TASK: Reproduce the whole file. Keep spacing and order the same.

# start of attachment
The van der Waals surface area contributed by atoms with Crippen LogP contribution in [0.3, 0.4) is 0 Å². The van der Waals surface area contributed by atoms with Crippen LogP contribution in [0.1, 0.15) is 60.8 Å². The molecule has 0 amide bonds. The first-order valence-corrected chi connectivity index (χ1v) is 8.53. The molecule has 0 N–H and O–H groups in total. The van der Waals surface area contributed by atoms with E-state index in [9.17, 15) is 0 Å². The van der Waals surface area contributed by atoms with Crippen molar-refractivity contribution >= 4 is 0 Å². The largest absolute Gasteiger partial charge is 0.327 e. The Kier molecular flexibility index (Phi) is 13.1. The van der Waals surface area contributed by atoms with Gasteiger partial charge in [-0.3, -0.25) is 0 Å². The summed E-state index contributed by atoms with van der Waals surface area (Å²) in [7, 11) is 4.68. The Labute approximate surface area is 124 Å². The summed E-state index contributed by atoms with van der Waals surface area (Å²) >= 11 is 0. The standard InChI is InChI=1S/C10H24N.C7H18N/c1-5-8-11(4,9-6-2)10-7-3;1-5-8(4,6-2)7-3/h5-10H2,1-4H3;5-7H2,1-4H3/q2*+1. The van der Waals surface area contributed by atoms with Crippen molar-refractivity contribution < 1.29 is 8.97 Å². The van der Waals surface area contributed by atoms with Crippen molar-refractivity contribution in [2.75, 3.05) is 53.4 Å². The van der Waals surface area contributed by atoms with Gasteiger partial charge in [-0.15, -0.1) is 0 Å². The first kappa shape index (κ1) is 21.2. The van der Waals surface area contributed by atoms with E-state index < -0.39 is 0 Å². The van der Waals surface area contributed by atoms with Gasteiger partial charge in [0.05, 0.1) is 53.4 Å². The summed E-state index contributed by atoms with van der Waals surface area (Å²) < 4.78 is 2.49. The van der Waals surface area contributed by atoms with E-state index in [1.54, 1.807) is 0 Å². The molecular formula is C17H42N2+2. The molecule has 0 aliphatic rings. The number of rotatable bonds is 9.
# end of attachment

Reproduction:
The van der Waals surface area contributed by atoms with Crippen LogP contribution in [0.3, 0.4) is 0 Å². The van der Waals surface area contributed by atoms with Crippen LogP contribution in [0.1, 0.15) is 60.8 Å². The molecule has 0 amide bonds. The first-order valence-corrected chi connectivity index (χ1v) is 8.53. The molecule has 0 N–H and O–H groups in total. The van der Waals surface area contributed by atoms with E-state index in [9.17, 15) is 0 Å². The van der Waals surface area contributed by atoms with Crippen molar-refractivity contribution >= 4 is 0 Å². The largest absolute Gasteiger partial charge is 0.327 e. The Kier molecular flexibility index (Phi) is 13.1. The van der Waals surface area contributed by atoms with Gasteiger partial charge in [-0.3, -0.25) is 0 Å². The summed E-state index contributed by atoms with van der Waals surface area (Å²) in [7, 11) is 4.68. The Labute approximate surface area is 124 Å². The summed E-state index contributed by atoms with van der Waals surface area (Å²) >= 11 is 0. The standard InChI is InChI=1S/C10H24N.C7H18N/c1-5-8-11(4,9-6-2)10-7-3;1-5-8(4,6-2)7-3/h5-10H2,1-4H3;5-7H2,1-4H3/q2*+1. The van der Waals surface area contributed by atoms with Crippen molar-refractivity contribution < 1.29 is 8.97 Å². The van der Waals surface area contributed by atoms with Crippen molar-refractivity contribution in [2.75, 3.05) is 53.4 Å². The van der Waals surface area contributed by atoms with Gasteiger partial charge in [-0.15, -0.1) is 0 Å². The first kappa shape index (κ1) is 21.2. The van der Waals surface area contributed by atoms with E-state index < -0.39 is 0 Å². The van der Waals surface area contributed by atoms with Gasteiger partial charge in [0.05, 0.1) is 53.4 Å². The summed E-state index contributed by atoms with van der Waals surface area (Å²) < 4.78 is 2.49. The van der Waals surface area contributed by atoms with E-state index in [1.54, 1.807) is 0 Å². The molecular formula is C17H42N2+2. The molecule has 0 aliphatic rings. The number of rotatable bonds is 9.